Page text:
How To Tell The Difference Between Real And Fake Silver

Can you tell if your silver is real or plated (fake)? The ability to verify your precious metals bullion is the first step (and maybe the most important step) when investing in gold, silver, platinum, or palladium.

Real silver is one of civilization’s oldest and most reliable valuable metals. Plated silver is almost worthless. The difference between the two is stark, but differentiating can be challenging for the untrained eye. This guide will help you spot fake bullion and protect you from fraudulent investments.*

*Of course, this information can also help you find out if your silver jewelry, cutlery, or decorations are authentic, too.

Why It’s Impossible to Fake Silver Perfectly

Silver is not a man-made creation. It’s a naturally occurring element with its own unique atomic properties. That said, all silver owners should understand that no investment-grade bullion is 100% pure silver. Pure silver is incredibly delicate and soft, not very conducive to retaining a bar or coin shape. Instead, silver bars and coins (and jewelry, etc.) are what are known as alloys, or blends of silver and other metals in trace amounts.  Investment grade silver products are Fine silver. They are mostly either 99.9% or 99.99% silver. Sterling-quality silver is 92.5% silver.

It is important to know that there are no fake silver bars, coins, or other products that can fake industry-standard silver alloys.

Test Method #1: Silver Melts Ice

One relatively easy and fun way to test your silver bars and coins is to place a cube of ice on them. Even at room temperature, authentic silver products will melt the ice at an exceedingly rapid rate. For the best results, try melting a second cube on a different kind of metal, such as copper, steel, or aluminum.

Test Method #2: Silver Can Sing

Find another (ideally smooth, soft, and non-abrasive) metal and gently strike it against your metal bullion. If your silver is real, you will hear a definitive “ping” sound reverberate from the collision. This ping, or chime, is distinct to real silver.

Test Method #3: Real Silver Is Not Magnetic

Most fake silvers use a thin silver plating to achieve the same shine and, to a much lesser extent, the same conductivity. However, this betrays one of the most powerful identifying properties of real silver: silver is not magnetic. Unfortunately, the magnetism check requires a somewhat powerful magnet to prove. This can be difficult since most households lack such magnets.

Test Method #4: Look at the Markings

Of course, the fastest and most obvious way to check for authentic silver is to look at the silver markings. Since the earliest days of coinage and artisanship, silversmiths and craftsmen put a designer market on their creations to prove quality and to differentiate from the competition. For example, sterling silver products almost always carry a “Sterling” stamp, usually near the bottom. Investment-quality bullion is always fine silver.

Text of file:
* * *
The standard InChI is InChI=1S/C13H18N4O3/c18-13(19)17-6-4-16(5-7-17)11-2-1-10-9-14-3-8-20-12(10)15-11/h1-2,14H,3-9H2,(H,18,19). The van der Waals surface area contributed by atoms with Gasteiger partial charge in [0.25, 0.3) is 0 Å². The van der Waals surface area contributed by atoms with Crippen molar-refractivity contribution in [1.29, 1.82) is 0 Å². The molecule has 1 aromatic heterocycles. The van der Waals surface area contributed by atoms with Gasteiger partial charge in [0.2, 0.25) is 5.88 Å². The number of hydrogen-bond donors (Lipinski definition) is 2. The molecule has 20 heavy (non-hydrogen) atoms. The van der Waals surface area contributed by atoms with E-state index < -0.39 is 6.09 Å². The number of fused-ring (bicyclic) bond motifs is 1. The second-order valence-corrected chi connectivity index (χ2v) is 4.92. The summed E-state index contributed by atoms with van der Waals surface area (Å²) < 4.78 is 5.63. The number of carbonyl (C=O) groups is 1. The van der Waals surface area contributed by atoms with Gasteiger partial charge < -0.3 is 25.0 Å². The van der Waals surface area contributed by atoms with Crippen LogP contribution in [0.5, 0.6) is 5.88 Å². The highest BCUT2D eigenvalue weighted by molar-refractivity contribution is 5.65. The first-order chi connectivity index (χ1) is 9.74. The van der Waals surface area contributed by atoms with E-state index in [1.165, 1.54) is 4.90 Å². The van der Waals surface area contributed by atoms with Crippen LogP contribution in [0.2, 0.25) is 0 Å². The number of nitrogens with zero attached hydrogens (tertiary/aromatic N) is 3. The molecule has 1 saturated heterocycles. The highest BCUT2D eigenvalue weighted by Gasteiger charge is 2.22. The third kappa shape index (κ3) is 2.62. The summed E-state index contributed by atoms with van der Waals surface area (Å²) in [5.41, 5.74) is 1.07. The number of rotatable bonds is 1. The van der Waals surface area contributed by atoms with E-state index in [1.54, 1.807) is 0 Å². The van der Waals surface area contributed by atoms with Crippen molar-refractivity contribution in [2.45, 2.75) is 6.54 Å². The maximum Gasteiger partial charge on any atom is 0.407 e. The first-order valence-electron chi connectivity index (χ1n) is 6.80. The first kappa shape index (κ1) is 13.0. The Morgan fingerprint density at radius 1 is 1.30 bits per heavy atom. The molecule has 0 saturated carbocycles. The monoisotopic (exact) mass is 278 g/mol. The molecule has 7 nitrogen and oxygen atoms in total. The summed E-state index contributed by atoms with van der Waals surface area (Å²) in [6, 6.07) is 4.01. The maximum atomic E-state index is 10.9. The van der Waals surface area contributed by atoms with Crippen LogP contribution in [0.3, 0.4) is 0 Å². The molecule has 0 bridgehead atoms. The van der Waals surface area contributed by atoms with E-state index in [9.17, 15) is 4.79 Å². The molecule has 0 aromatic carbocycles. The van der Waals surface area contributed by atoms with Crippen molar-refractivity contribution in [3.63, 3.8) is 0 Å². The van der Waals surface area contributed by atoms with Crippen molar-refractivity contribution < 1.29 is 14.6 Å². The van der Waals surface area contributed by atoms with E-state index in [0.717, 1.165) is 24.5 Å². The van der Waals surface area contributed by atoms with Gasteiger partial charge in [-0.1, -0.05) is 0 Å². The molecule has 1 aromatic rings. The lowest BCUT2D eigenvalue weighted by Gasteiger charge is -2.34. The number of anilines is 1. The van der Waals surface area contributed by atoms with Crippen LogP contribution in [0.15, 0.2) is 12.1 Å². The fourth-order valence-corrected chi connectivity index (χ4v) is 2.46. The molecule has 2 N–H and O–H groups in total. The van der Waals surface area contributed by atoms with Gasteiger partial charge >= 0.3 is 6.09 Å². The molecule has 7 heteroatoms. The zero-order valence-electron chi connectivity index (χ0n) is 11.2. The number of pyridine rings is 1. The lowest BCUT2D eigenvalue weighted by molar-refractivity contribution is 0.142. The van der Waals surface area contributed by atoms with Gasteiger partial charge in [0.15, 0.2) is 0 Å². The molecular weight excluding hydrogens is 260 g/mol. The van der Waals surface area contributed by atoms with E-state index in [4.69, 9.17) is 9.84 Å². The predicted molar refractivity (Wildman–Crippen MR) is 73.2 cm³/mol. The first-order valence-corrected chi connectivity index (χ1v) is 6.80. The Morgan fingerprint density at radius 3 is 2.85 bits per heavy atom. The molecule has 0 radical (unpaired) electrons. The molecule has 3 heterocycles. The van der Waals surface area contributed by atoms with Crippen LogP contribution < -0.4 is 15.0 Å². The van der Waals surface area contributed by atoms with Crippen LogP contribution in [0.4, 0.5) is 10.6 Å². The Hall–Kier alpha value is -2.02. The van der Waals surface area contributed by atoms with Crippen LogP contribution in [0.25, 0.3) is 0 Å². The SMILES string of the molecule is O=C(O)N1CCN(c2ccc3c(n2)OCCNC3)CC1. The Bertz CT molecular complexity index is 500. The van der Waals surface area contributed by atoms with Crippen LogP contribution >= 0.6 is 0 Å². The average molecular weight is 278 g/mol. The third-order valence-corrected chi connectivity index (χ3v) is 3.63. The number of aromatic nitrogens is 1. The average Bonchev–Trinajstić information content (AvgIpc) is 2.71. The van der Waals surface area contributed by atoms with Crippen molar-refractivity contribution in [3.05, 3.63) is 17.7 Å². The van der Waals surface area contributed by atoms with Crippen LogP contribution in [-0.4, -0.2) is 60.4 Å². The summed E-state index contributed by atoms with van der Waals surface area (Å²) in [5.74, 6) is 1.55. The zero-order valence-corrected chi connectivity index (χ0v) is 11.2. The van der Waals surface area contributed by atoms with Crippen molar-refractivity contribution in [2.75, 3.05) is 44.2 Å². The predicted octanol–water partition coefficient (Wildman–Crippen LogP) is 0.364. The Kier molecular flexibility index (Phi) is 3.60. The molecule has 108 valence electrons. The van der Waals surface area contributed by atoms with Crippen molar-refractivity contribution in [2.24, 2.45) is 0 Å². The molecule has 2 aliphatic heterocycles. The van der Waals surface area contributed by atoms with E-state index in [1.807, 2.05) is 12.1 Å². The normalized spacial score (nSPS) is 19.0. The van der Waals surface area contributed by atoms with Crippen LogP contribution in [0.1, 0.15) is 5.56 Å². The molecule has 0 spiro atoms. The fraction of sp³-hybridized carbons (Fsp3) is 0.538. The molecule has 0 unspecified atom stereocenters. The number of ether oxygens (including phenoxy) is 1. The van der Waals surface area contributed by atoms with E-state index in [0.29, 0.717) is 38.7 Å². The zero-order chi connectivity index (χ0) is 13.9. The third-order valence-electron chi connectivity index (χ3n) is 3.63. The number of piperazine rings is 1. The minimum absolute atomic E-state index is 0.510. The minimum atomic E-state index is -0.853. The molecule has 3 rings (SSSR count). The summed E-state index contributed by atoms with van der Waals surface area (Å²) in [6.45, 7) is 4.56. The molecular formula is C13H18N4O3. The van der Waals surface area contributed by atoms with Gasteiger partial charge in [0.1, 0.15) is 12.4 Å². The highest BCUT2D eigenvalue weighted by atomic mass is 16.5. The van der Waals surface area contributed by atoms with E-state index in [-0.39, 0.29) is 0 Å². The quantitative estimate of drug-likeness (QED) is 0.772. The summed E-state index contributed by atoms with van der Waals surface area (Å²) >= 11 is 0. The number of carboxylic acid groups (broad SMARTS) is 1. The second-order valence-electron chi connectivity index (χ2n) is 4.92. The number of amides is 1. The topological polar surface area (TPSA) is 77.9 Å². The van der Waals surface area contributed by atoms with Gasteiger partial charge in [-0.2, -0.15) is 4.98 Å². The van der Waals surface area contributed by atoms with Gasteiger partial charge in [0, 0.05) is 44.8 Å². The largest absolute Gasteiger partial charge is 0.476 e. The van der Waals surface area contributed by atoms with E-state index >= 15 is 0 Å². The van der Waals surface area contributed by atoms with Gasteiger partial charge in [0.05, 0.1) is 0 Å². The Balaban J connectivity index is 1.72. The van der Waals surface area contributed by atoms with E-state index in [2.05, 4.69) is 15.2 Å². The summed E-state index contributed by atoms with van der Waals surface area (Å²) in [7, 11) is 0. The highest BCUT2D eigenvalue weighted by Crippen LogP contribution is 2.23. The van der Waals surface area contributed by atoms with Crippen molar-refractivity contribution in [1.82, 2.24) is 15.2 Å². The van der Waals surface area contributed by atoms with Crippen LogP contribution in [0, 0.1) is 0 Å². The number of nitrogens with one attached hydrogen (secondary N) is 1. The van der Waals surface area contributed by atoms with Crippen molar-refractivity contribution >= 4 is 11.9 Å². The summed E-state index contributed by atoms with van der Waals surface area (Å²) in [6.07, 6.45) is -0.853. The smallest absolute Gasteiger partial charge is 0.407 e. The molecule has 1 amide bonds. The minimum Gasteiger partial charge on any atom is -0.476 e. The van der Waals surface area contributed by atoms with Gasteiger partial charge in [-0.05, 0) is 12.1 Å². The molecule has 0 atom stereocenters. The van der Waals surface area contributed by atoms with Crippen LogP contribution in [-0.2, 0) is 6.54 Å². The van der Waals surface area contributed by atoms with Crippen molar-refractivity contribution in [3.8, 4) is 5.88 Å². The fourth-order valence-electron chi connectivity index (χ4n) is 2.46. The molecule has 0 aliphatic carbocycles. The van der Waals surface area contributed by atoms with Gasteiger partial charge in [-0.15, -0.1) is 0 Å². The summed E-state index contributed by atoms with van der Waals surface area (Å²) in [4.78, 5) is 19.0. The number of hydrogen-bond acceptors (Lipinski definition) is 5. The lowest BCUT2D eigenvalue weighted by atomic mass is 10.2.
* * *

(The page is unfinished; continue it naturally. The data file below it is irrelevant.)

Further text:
When it comes to bars and coins, the markings should include weight, purity, serial numbers, sometimes even mintage year. While these markings can be faked, missing or incorrect markings are a clear sign of a cheap knock-off.

(For a short video demonstration, check out The Pawn Stars discuss silver markings and testing for silver authenticity.)

Silver Bullion as Stalwart Against Fiat Money, Economic Turmoil

Silver remains the second-most popular precious metal for commodity investing, both in the United States and internationally. Since many silver bars and coins qualify for Self-Directed IRA inclusion, investors can protect their portfolio while staving off the IRS, too.

You can own real, physical silver bullion and store it in a tax-advantaged retirement vehicle. American Bullion can discuss your options and help you every step of the way. Our #1 goal is to help you take control of your own finances, and we promise to be transparent, safe, and efficient in the process.

Although the information in this commentary has been obtained from sources believed to be reliable, American Bullion does not guarantee its accuracy and such information may be incomplete or condensed. The opinions expressed are subject to change without notice. American Bullion will not be liable for any errors or omissions in this information nor for the availability of this information. All content provided on this blog is for informational purposes only and should not be used to make buy or sell decisions for any type of precious metals.